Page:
Rationale: Understanding the mechanisms that regulate trafficking of human cardiac stem cells (hCSCs) may lead to development of new therapeutic approaches for the failing heart. Objective: We tested whether the motility of hCSCs in immunosuppressed infarcted animals is controlled by the guidance system that involves the interaction of Eph receptors with ephrin ligands. Methods and Results: Within the cardiac niches, cardiomyocytes expressed preferentially the ephrin A1 ligand, whereas hCSCs possessed the EphA2 receptor. Treatment of hCSCs with ephrin A1 resulted in the rapid internalization of the ephrin A1-EphA2 complex, posttranslational modifications of Src kinases, and morphological changes consistent with the acquisition of a motile cell phenotype. Ephrin A1 enhanced the motility of hCSCs in vitro, and their migration in vivo following acute myocardial infarction. At 2 weeks after infarction, the volume of the regenerated myocardium was 2-fold larger in animals injected with ephrin A1-activated hCSCs than in animals receiving control hCSCs; this difference was dictated by a greater number of newly formed cardiomyocytes and coronary vessels. The increased recovery in myocardial mass with ephrin A1-treated hCSCs was characterized by further restoration of cardiac function and by a reduction in arrhythmic events. Conclusions: Ephrin A1 promotes the motility of EphA2-positive hCSCs, facilitates their migration to the area of damage, and enhances cardiac repair. Thus, in situ stimulation of resident hCSCs with ephrin A1 or their ex vivo activation before myocardial delivery improves cell targeting to sites of injury, possibly providing a novel strategy for the management of the diseased heart.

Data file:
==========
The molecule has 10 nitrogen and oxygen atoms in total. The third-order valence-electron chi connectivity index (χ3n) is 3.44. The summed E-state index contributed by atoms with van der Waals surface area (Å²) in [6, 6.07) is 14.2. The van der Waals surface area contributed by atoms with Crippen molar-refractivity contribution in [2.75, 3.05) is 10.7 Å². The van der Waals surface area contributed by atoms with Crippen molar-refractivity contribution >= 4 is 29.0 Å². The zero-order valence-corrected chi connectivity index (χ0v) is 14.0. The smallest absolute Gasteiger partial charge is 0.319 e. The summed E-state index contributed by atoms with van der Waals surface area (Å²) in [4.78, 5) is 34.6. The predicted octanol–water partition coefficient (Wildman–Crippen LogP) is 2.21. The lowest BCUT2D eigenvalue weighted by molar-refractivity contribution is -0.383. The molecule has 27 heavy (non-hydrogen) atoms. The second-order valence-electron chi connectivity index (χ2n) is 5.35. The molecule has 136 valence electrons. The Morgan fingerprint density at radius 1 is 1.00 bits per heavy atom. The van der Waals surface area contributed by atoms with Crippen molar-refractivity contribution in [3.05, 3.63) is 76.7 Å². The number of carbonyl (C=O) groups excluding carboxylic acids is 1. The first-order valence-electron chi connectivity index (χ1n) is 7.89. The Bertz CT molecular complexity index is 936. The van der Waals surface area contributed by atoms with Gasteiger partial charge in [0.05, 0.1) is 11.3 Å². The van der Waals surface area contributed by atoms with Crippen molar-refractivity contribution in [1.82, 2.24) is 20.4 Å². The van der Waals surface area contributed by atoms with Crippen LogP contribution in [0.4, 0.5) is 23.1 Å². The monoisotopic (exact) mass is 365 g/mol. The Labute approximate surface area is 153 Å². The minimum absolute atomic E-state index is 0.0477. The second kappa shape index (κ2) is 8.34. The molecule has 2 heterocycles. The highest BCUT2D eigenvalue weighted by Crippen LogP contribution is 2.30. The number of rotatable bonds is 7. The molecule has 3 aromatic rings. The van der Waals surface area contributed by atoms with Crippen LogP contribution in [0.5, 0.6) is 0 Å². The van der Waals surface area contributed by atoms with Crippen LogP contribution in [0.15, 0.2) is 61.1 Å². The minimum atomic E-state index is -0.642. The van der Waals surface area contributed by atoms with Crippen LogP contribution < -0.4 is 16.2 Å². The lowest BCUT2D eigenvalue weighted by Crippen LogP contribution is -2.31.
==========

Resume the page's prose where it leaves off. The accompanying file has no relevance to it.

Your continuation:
- cardiac stem cells
- cell migration
- myocardial regeneration
ASJC Scopus subject areas
- Cardiology and Cardiovascular Medicine